On Carter’s father’s side, his paternal grandfather, George Braxton, Sr., was one of the top one hundred largest landowners in the Northern Neck part of Virginia. George Sr was also an influential politician in Virginia, owned at least one ship that traded in the West Indies and elsewhere, and was a commissioned agent for selling slaves to other Virginians. George Sr died when Carter was twelve, and his father, George Jr, took his father’s place as a delegate for King and Queen County. However, George Jr died not long after taking this post, leaving Carter and his slightly older brother George as orphans who were still minors. The powerful Speaker of the House of Burgesses in Virginia at the time, John Robinson, took custody of Carter and his brother, a job he shared with Carter’s family neighbor, Humphrey Hill. Carter’s brother inherited the family home of Newington, as well as a treasure trove of land in King and Queen County and in Essex County, Virginia.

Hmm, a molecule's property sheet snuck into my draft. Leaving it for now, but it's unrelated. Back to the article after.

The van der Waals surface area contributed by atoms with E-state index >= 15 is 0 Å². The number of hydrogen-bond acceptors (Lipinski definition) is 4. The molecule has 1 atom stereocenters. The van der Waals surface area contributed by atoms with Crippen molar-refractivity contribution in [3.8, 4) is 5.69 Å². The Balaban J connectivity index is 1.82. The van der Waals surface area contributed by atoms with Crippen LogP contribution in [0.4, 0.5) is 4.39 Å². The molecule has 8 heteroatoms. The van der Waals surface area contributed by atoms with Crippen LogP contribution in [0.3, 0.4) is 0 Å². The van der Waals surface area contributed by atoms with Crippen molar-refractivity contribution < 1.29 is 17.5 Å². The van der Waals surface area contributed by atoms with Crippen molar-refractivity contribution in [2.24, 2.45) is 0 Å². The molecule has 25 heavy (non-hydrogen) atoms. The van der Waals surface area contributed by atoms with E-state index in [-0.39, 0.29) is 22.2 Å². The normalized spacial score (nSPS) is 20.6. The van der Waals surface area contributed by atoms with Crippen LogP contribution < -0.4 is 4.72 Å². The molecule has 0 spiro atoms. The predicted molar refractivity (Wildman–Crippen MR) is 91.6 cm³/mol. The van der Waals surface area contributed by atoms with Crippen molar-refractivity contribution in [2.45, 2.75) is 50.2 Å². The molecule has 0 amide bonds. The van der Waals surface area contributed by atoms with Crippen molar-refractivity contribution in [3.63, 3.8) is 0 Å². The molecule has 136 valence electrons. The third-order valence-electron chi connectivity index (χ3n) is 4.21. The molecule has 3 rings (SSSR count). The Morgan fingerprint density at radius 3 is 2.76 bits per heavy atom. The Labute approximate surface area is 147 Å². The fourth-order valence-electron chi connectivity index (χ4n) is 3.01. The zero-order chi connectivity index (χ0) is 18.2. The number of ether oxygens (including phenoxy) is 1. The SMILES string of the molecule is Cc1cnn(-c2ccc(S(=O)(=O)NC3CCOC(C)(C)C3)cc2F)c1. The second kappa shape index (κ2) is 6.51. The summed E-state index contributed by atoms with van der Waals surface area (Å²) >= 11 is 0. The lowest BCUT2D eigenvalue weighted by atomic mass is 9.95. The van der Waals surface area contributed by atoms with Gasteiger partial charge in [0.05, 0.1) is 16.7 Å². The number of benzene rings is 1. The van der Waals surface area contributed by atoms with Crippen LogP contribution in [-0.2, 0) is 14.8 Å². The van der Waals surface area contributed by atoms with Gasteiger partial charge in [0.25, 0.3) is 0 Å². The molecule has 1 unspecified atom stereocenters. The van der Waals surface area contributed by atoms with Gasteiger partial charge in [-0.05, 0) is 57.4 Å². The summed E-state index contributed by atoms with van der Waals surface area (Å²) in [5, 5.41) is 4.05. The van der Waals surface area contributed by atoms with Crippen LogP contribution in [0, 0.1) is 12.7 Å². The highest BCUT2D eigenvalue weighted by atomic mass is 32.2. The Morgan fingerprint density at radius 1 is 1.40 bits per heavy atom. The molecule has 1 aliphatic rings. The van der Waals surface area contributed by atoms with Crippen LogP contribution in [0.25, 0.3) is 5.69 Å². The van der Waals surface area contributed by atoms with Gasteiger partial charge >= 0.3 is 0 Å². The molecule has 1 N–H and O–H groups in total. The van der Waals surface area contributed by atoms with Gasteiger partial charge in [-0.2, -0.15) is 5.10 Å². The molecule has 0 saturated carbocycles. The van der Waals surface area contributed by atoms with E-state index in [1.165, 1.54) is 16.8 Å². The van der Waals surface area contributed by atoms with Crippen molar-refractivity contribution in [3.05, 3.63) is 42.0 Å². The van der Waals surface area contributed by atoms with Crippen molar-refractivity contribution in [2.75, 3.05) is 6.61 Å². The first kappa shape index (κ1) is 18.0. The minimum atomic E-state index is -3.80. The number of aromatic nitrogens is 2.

Carter attended the College of William and Mary like his father and brother and followed the tradition of the men in his family of marrying young, at nineteen years old, to a wealthy heiress. The lady in question was Judith Robinson, the niece of John Robinson, the House of Burgesses Speaker, and Carter’s guardian. Sadly, like Carter’s mother, Judith died soon after the marriage, only two years into it, in fact, and also in childbirth, like his mother. Also like Carter’s mother, his young wife had given him two children before she passed away, daughters Mary and Judith. After losing his wife, Carter sailed to England for the next two years. 

When Carter returned from England, he sold the home where he had lived with Judith, and remarried. His new wife was another woman from a wealthy family, Elizabeth Corbin. She was the eldest daughter of Richard Corbin, who was the Deputy Receiver General for His Majesty’s Revenues in Virginia. She brought a 1,000-pound dowry to the marriage.